Ad fraud as a whole is a significant concern for the industry, stealing billions of dollars every year. While we are collectively getting better at fighting this battle, particularly in programmatic, the battle is far from over. 

As the marketing industry expands into new technologies and tactics, fraudsters expand and adapt their tactics in kind, presenting a number of new threats to marketing campaigns. A new trend we’ve monitored this year suggests fraudsters are suppressing less sophisticated ad verification technology in order to remain undetected. As a result brands, platforms and consumers continue to be abused and lose revenue, experience infected value chains, damaged reputation and tedious remediation discussions. 

The lack of consistent standards and the surge in ad spending, driven by the rise of streaming content services and a proliferation of new connected devices, is leaving CTV as an especially ripe target for fraud. Today’s bots are increasingly more sophisticated and delivering a host of malicious activities in CTV.  Equally as damaging are fraudsters’ ability to perform fakery toward the entire digital marketing system to siphon legitimate opportunities and revenue. Even the most secure platform is susceptible to buyers purchasing spoofed inventory.

Are certain types of CTV or OTT apps more likely to get targeted by fraudsters?

Similar to other device types, something that looks more premium will be a target of spoofing. So if we think about some of the most popular ad-supported streaming services, that’s where fraudsters see the most money. Those premium placements are desirable and thus, the most costly to advertisers. 

We also see spoofing in the form of physical CTV devices. There are a lot of different CTV devices out in the market and they fluctuate. A CTV provider can rebrand to a new name or implement a software update; it’s hard for the average advertiser to keep up with all the movement in the space. 

The CTV ecosystem is a complex world that includes a large number of stakeholders – what tactics can marketers and advertisers put in place to protect themselves? 

The CTV ecosystem is a complex and fragmented one which makes it ripe for intrusion from fraudsters. Advertisers and marketers need to work together with the rest of the industry to protect CTV to make it cost-prohibitive to monetize their schemes. To do this, standards need to be adopted to make it easier for valid impressions to be identified. 

If organizations fight fraud in a silo, depleting their own time and resources, adversaries simply move on to employing the same tactics at a different target — nothing lost, much still left to gain for them. If the industry can rapidly apply knowledge gained from a particular attack for everyone’s benefit, then that tactic will not work when adversaries move on to the next target.

The Rise of Mobile Gaming in Vietnam: Taking it to the Next Level

by Jade Hoang Business Development Manager, Vietnam, Nativex

The COVID-19 pandemic may have negatively impacted some industries, but others have experienced remarkable upticks in growth. In particular, mobile gaming has seen a notable surge, as extended stay-home restrictions have increasingly opened up pockets of time for consumers to play online games. This is especially significant in regions such as Southeast Asia – where 90% of individuals use their mobile devices to access the Internet, and spend over four hours a day on mobile applications. In Southeast Asia, strong growth in mobile gaming is still anticipated, with a forecasted 250 million mobile gamers in the region by 2021, led by Vietnam, Indonesia, Malaysia, the Philippines, Singapore and Thailand. Vietnam, in particular, has shown unique characteristics and untapped potential for developers and advertisers alike to reach in-market gamers and consumers.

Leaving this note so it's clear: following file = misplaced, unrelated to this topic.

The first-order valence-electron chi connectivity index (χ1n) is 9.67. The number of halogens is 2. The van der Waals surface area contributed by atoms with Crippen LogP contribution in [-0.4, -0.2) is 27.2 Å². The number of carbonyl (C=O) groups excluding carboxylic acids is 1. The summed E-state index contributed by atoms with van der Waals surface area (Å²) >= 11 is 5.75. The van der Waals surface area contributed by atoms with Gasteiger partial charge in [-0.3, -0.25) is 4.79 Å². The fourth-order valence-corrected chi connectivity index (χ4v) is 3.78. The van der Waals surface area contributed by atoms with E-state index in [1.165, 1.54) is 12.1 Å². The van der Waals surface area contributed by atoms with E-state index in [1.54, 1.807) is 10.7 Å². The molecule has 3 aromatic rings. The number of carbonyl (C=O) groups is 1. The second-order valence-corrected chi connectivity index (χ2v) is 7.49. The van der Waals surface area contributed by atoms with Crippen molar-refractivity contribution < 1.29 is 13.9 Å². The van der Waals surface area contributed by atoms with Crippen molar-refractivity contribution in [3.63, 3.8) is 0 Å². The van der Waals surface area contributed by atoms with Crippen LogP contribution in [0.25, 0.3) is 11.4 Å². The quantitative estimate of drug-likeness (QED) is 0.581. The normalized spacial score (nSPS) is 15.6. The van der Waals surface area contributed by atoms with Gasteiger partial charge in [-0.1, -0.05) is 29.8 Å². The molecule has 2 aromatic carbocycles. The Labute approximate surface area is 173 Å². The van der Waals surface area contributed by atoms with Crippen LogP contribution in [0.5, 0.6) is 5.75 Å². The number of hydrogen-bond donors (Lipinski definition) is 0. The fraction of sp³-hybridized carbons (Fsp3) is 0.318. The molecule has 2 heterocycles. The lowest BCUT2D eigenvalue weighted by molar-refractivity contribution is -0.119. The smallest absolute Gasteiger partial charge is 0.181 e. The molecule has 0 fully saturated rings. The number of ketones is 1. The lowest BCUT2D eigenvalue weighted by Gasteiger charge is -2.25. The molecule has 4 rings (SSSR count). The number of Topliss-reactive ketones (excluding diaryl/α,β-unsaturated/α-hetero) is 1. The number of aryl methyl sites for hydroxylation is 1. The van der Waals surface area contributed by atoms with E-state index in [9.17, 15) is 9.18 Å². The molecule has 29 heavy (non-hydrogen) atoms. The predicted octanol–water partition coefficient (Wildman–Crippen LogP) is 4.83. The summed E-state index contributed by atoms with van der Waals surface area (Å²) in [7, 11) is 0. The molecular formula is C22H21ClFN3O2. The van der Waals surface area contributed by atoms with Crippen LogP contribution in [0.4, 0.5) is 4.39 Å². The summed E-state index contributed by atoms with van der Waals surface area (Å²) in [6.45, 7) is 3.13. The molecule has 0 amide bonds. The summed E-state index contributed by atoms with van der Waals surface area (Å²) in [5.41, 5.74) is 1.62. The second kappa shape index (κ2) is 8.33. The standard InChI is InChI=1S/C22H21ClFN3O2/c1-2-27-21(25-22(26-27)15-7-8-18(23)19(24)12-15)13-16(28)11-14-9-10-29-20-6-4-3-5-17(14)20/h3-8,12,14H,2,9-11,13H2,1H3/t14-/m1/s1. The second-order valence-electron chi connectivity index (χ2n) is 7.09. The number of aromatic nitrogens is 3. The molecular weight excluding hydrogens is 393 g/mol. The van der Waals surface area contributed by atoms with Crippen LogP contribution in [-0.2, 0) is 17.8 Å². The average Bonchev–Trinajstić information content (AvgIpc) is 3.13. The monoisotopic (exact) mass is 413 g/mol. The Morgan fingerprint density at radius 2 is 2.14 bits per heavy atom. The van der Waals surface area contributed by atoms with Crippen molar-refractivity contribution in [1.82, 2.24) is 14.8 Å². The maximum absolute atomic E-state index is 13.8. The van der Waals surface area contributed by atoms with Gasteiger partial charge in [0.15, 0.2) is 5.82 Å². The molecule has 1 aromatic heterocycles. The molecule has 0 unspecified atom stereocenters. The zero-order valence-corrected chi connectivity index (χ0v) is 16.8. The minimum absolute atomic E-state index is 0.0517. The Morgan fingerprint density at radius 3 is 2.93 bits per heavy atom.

Vietnam’s mobile gaming landscape 

With a quickly-growing economy and youthful populace, Vietnam has seen the number of internet users in the country triple over the past decade. Similar to other countries in Southeast Asia, Vietnam’s mobile-first population sees 72% of adults in the country using a mobile device every day. In Vietnam, there are approximately 3.99 million gamers, and over 60% are between 18 and 30 years old. With COVID-19, online gaming in Vietnam spiked, with a 40% increase in mobile game downloads before and after the 2020 Tet holiday in Vietnam (compared with no increase across the same period in 2019).

Chinese-themed online games have also proven to be highly popular in Vietnam due to cultural similarities. In 2017, all but 15 of the 293 games released in Vietnam were launched by Chinese developers. Additionally, data from the Vietnamese Ministry of Information and Communications revealed that 69% of legal massively multiplayer online (MMO) games in the country in 2020 were released by Chinese companies. In the same year, Vietnam also ranked second in terms of mobile video gaming experience in Southeast Asia, behind only Singapore. The high quality of mobile experiences available in Vietnam enables local gamers to enjoy games that demand more powerful graphics and processing systems – such as midcore and hardcore games. 

Midcore and hardcore games

Midcore and hardcore gamers are defined by distinct behaviour and characteristics, setting them apart from softcore or casual gamers. Understanding these motivations and responses are critical for developers and companies to attract the right customers and grow their user bases. 

Midcore gamers still enjoy video and online games, despite busy schedules, and are more invested in gaming than softcore or casual gamers. Correspondingly, midcore games are more challenging than casual titles, usually offer competitive modes, and require strategy and skill to reach milestones and climb rankings. Comparatively, hardcore gamers play to win against other players, test and build their skills, and even complete a game to fully experience the in-game universe. Several steps up from midcore games, hardcore games demand significant time investment, for players to learn game mechanics and immerse themselves in storytelling. Hardcore titles span massively multiplayer online role-playing games (MMORPGs), multiplayer online battle arenas (MOBA) and first-person shooters, many of which are used in competitive esports arenas.